Kharkiv residents return as 'Ukrainians force Russian soldiers out' after weeks of fighting

The scars of weeks of war may be clear to see across the Ukrainian city of Kharkiv, but residents are returning hopeful they can find some normality in the place that was once their home.

In a special eyewitness report from inside Kharkiv, ITV News Correspondent Dan Rivers and ITV News Editor Jonathan Wald journeyed to Ukraine’s second city with the soldiers that helped liberate it

The battle for Kharkiv is a remarkable turnaround in the military fortunes of Ukraine.

When we first visited the city the day its main civil administration building was hit by a Russian Kalibre cruise missile, it felt like it would fall within days.

Almost encircled by its Russian enemy, Kharkiv’s residents were being pummelled daily by grad rockets and artillery.

But today, people in the city centre are enjoying their sixth straight day without a strike, Igor Tereshkova, the Mayor of Kharkiv told us.

"Citizens are coming back"

The Ukrainian “Kraken” battalion is part of the reason the Russians have been so comprehensively beaten back here.

We’ve been given previously unseen footage which provides a window into the battle for Ukraine’s second city.

It looks like a video game, but this has been the reality for troops on the frontline here for almost three months. It shows a ferocious gun battle for the village of Ruska Lozova, just outside the city’s ring road.

ITV News obtained previously unseen footage of Ukrainian soldiers batting away Russian troops in the city. Credit: ITV News

We travelled with the Kraken unit into the same village as Russian artillery continue to hammer what’s left.

They came to treat 87-year-old Ivan Gavrilovich, who knows firsthand what razor sharp shrapnel can do to the human body. They treat a nasty gash on his calf, sustained 10 days ago when artillery shells exploded in his vegetable patch.

As the soldiers patch him up he tells me how an SS officer nearly killed him as a child in 1941, and remarks on the irony of now surviving another invasion eight decades later.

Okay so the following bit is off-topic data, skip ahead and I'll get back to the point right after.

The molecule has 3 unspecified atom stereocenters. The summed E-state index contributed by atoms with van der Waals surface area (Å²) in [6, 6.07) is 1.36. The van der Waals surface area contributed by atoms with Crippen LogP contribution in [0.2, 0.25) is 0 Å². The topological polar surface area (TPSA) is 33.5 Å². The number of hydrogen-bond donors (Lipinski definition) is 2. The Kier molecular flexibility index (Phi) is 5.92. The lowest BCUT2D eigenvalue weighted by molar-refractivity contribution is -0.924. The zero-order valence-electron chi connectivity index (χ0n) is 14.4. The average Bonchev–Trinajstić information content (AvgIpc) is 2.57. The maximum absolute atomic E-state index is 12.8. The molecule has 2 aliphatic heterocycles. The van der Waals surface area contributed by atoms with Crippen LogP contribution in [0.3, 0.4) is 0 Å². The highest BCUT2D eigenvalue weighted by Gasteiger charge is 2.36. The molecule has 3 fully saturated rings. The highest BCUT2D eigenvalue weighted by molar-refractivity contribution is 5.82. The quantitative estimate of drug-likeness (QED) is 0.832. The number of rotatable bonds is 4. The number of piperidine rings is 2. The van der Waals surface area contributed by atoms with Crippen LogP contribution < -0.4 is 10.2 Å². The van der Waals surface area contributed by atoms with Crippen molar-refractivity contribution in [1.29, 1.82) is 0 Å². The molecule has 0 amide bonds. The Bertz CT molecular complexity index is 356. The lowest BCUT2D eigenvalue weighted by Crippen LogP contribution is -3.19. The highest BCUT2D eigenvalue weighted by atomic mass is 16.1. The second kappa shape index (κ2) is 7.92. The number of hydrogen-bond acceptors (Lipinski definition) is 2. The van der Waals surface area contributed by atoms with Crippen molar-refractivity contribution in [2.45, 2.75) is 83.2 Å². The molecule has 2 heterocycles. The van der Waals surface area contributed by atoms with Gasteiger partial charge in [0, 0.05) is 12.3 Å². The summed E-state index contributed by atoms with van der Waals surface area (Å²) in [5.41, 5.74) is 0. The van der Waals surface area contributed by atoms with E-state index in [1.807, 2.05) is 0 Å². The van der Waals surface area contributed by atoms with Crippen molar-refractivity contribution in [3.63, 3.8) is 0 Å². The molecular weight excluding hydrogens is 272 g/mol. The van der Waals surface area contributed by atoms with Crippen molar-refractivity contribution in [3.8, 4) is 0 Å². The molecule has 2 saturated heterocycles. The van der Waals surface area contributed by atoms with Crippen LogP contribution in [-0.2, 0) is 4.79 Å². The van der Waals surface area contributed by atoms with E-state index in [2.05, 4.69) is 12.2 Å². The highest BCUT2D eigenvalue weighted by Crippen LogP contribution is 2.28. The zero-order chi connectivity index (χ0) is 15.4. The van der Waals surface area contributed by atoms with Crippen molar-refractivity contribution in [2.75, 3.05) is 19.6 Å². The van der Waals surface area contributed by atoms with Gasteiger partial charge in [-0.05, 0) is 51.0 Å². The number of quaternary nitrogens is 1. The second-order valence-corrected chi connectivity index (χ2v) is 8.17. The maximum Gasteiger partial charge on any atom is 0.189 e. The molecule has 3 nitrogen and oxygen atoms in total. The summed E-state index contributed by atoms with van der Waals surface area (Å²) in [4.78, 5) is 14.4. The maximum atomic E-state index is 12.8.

“My nerves are strong - if I grab them (Russians), they won’t escape my grip," he tells us.

Ivan tells how an SS officer nearly killed him as a child in 1941 - and eight decades later lived through another invasion. Credit: ITV News

Across the street lie the remains of a hospital looted by the Russians as they retreated. A large unexploded shell rests precariously on the stairs.

But now Ukrainian soldiers are more certain of destroying their targets. We received video showing a Russian T90m tank being taken out north of Kharkiv by a Western-supplied anti-tank weapon.

The Russians had hoped this more modern variant of tank with its extra armour would resist the Javelins and British NLAWs now being used by the Ukrainians. They were wrong.

Normally an invading army tries to secure bridges as it advances, but on the main road towards the border, the Russians blew one up as they fled a rapidly pursuant Ukrainian force.

Want a quick and expert briefing on the biggest news stories? Listen to our latest podcasts to find out What You Need To know

We travelled along the deserted ring road which marked the extent of the Russian advance and their military misadventure here is plain to see.

We find a T72 with its turret lying some distance from the rest of the vehicle. Another victim of a Javelin missile.

But while the battle here seems over, it’s not completely safe. This road is still within range of Russian missiles. We spot a Russian reconnaissance drone above us and panic ensues, amid concerns it may be relaying live targeting information.

Ukrainians attempted to shoot down the Russian drone following the ITV News crew and Ukrainian soldiers. Credit: ITV News

We alert the nearby Ukrainian soldiers who try to shoot it down. It’s not easy and they miss their target. As we escape the scene, concerned the drone is being used to direct an imminent missile strike, it appears to follow us along the road.

Thankfully we finally outrun it, and return to the relative safety of the city centre.

These days the centre of Kharkiv is much safer than its northern suburbs, but it still bears the scars of almost three months of siege. The Mayor of Kharkiv tells me he estimates 30% of residential buildings in the city have been damaged.

Though signs of normality are returning, the scars of the war are clear to see across the city. Credit: ITV News

But there are many areas which thankfully appear untouched by this war, and there are some signs of ordinary life returning. In the large park off Freedom Square, people are returning to walk their dog or exercise.

Air raid sirens are common but compared to a few weeks ago, Kharkiv is a different city. Like Kyiv before it, it confounded the experts who thought it would crumble in the face of the Russian army.

Now the focus of this war will shift further east, to towns and cities in the Donbas.

Suddenly Ukrainians are beginning to wonder if their victory might not just be confined to the Eurovision Song Contest.